When I wrote to you last December, CDS was winding down a highly successful Fall 2019 semester. We reported a slew of faculty accomplishments, new corporate members of our Industry Affiliates Program, and plans for both the Data Science Research Symposium and the summer run of Data Science for the Common Good (DS4CG). All that energy and momentum carried over into the Spring 2020 semester. A new round of faculty recruiting kicked into high gear, with nine searches running in parallel. Our Industry Mentorship Program launched with a cohort of more than 70 master’s students tackling twenty-two company-defined team projects. We announced two wonderful keynote speakers for our Symposium (Susan Dumais, Director of Microsoft Research for New York, New England, and Montreal; and Professor Erik Learned-Miller of UMass CICS) and had a diverse technical program well in development. We were in discussions with over nine prospective DS4CG partners, and had received significant financial sponsorship for the program from MassMutual. We hired the Center’s first Senior Data Scientist to help us connect more strongly with industry partners.
Then, in the space of a few days, everything changed.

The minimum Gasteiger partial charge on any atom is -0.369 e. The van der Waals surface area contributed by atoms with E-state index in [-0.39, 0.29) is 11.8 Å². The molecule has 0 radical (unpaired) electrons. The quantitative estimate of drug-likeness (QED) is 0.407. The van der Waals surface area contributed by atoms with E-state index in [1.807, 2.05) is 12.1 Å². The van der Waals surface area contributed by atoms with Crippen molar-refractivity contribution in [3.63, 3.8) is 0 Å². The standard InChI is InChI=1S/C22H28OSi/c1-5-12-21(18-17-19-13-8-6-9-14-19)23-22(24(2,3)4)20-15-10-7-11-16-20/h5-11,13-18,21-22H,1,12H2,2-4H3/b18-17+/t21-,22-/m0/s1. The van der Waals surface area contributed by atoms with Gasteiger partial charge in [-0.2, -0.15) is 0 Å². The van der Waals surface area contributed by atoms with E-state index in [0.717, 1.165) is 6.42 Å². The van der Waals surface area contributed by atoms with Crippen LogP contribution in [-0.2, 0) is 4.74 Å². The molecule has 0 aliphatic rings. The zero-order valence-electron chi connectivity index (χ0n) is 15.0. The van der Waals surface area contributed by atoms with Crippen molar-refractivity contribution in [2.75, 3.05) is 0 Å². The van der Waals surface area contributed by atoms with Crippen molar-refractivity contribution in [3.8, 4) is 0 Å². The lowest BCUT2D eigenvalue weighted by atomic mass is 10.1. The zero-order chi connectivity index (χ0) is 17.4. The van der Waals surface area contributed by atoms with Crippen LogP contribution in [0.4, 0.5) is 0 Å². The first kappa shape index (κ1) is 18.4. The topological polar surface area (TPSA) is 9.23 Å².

Like all of you, since early March we have been adapting to the new reality under stress and uncertainty. Our best-laid plans are in limbo, our Research Symposium is postponed to September 17 and DS4CG 2020 is at risk. We are fortunate to be able to do most of our work remotely, and grateful for the computing infrastructure and software applications that enable continuity of our operations. Yet even as our work proceeds, we are deeply affected by the adverse impacts of the pandemic unfolding all around us. We take institutional pride in the work of Richard Peltier, a UMass Amherst School of Public Health and Health Sciences professor, showing that medical face masks may be safely reused after sterilization. Closer to home, we are encouraged by the timely and promising research of CICS professor Tauhidur Rahman and his colleagues on contactless sensing to predict pandemic disease. Each one of us is seeking and finding ways small and large to help. For example, the Center’s Executive Director is forming a team of CICS faculty and staff to raise money for the Food Bank of Western Massachusetts by participating in the “Will Bike 4 Food” charity ride in the fall.
We cannot predict when normalcy will return. In the meantime, as you’ll see below, we are still continuing to work on the research and education activities that are core to our mission. We are especially grateful for the ongoing support of our industry partners, more notably those who are continuing to guide and mentor students this semester. I will be in touch again in June. Until then, best wishes to all to stay healthy and safe during this difficult time.